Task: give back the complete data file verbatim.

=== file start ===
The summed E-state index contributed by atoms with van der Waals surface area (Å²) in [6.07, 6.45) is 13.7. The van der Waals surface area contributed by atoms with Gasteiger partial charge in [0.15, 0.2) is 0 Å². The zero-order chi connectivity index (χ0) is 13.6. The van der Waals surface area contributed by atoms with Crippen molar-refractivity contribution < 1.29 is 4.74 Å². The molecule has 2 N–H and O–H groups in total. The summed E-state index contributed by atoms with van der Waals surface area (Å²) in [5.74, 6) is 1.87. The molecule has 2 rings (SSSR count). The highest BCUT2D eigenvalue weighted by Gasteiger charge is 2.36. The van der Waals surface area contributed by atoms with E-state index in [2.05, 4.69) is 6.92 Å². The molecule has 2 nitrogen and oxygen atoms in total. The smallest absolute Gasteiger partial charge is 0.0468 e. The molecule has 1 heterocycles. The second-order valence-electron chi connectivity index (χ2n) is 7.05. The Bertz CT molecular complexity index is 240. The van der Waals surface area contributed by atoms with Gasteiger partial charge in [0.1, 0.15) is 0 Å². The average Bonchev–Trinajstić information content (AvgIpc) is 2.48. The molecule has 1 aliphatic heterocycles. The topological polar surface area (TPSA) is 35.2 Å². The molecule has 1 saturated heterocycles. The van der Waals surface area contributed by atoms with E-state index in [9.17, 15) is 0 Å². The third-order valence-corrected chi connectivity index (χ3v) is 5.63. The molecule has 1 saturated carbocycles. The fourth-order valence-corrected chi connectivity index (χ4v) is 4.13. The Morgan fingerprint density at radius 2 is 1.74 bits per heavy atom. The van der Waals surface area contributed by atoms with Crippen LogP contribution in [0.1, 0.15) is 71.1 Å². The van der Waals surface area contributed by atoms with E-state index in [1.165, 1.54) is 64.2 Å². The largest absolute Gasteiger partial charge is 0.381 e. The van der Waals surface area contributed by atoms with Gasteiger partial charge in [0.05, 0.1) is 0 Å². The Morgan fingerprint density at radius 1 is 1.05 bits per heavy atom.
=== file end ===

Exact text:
The summed E-state index contributed by atoms with van der Waals surface area (Å²) in [6.07, 6.45) is 13.7. The van der Waals surface area contributed by atoms with Gasteiger partial charge in [0.15, 0.2) is 0 Å². The zero-order chi connectivity index (χ0) is 13.6. The van der Waals surface area contributed by atoms with Crippen molar-refractivity contribution < 1.29 is 4.74 Å². The molecule has 2 N–H and O–H groups in total. The summed E-state index contributed by atoms with van der Waals surface area (Å²) in [5.74, 6) is 1.87. The molecule has 2 rings (SSSR count). The highest BCUT2D eigenvalue weighted by Gasteiger charge is 2.36. The van der Waals surface area contributed by atoms with E-state index in [2.05, 4.69) is 6.92 Å². The molecule has 2 nitrogen and oxygen atoms in total. The smallest absolute Gasteiger partial charge is 0.0468 e. The molecule has 1 heterocycles. The second-order valence-electron chi connectivity index (χ2n) is 7.05. The Bertz CT molecular complexity index is 240. The van der Waals surface area contributed by atoms with Gasteiger partial charge in [0.1, 0.15) is 0 Å². The average Bonchev–Trinajstić information content (AvgIpc) is 2.48. The molecule has 1 aliphatic heterocycles. The topological polar surface area (TPSA) is 35.2 Å². The molecule has 1 saturated heterocycles. The van der Waals surface area contributed by atoms with E-state index in [9.17, 15) is 0 Å². The third-order valence-corrected chi connectivity index (χ3v) is 5.63. The molecule has 1 saturated carbocycles. The fourth-order valence-corrected chi connectivity index (χ4v) is 4.13. The Morgan fingerprint density at radius 2 is 1.74 bits per heavy atom. The van der Waals surface area contributed by atoms with Crippen LogP contribution in [0.1, 0.15) is 71.1 Å². The van der Waals surface area contributed by atoms with E-state index in [1.165, 1.54) is 64.2 Å². The largest absolute Gasteiger partial charge is 0.381 e. The van der Waals surface area contributed by atoms with Gasteiger partial charge in [0.05, 0.1) is 0 Å². The Morgan fingerprint density at radius 1 is 1.05 bits per heavy atom.